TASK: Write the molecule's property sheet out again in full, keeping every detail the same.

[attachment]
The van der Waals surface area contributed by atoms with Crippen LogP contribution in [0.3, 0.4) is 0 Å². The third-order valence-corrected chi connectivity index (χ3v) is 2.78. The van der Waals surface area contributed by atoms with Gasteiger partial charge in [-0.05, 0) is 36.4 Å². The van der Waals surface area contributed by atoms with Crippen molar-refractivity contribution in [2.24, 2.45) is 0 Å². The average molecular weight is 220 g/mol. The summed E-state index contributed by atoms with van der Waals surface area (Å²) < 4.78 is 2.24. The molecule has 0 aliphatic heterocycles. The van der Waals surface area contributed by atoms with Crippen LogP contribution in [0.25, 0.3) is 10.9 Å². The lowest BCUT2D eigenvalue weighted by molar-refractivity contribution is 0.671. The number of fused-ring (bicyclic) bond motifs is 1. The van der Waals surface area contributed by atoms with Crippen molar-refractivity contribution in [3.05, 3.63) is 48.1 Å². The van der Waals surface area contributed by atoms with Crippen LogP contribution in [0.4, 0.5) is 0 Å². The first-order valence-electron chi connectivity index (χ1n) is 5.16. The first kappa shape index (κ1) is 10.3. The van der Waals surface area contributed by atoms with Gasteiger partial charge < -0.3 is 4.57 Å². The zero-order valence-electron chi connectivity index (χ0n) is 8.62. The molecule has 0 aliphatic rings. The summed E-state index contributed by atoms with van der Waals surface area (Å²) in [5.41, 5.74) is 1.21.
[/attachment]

The van der Waals surface area contributed by atoms with Crippen LogP contribution in [0.3, 0.4) is 0 Å². The third-order valence-corrected chi connectivity index (χ3v) is 2.78. The van der Waals surface area contributed by atoms with Gasteiger partial charge in [-0.05, 0) is 36.4 Å². The van der Waals surface area contributed by atoms with Crippen molar-refractivity contribution in [2.24, 2.45) is 0 Å². The average molecular weight is 220 g/mol. The summed E-state index contributed by atoms with van der Waals surface area (Å²) < 4.78 is 2.24. The molecule has 0 aliphatic heterocycles. The van der Waals surface area contributed by atoms with Crippen LogP contribution in [0.25, 0.3) is 10.9 Å². The lowest BCUT2D eigenvalue weighted by molar-refractivity contribution is 0.671. The number of fused-ring (bicyclic) bond motifs is 1. The van der Waals surface area contributed by atoms with Crippen molar-refractivity contribution in [3.05, 3.63) is 48.1 Å². The van der Waals surface area contributed by atoms with Crippen LogP contribution in [0.4, 0.5) is 0 Å². The first-order valence-electron chi connectivity index (χ1n) is 5.16. The first kappa shape index (κ1) is 10.3. The van der Waals surface area contributed by atoms with Gasteiger partial charge < -0.3 is 4.57 Å². The zero-order valence-electron chi connectivity index (χ0n) is 8.62. The molecule has 0 aliphatic rings. The summed E-state index contributed by atoms with van der Waals surface area (Å²) in [5.41, 5.74) is 1.21.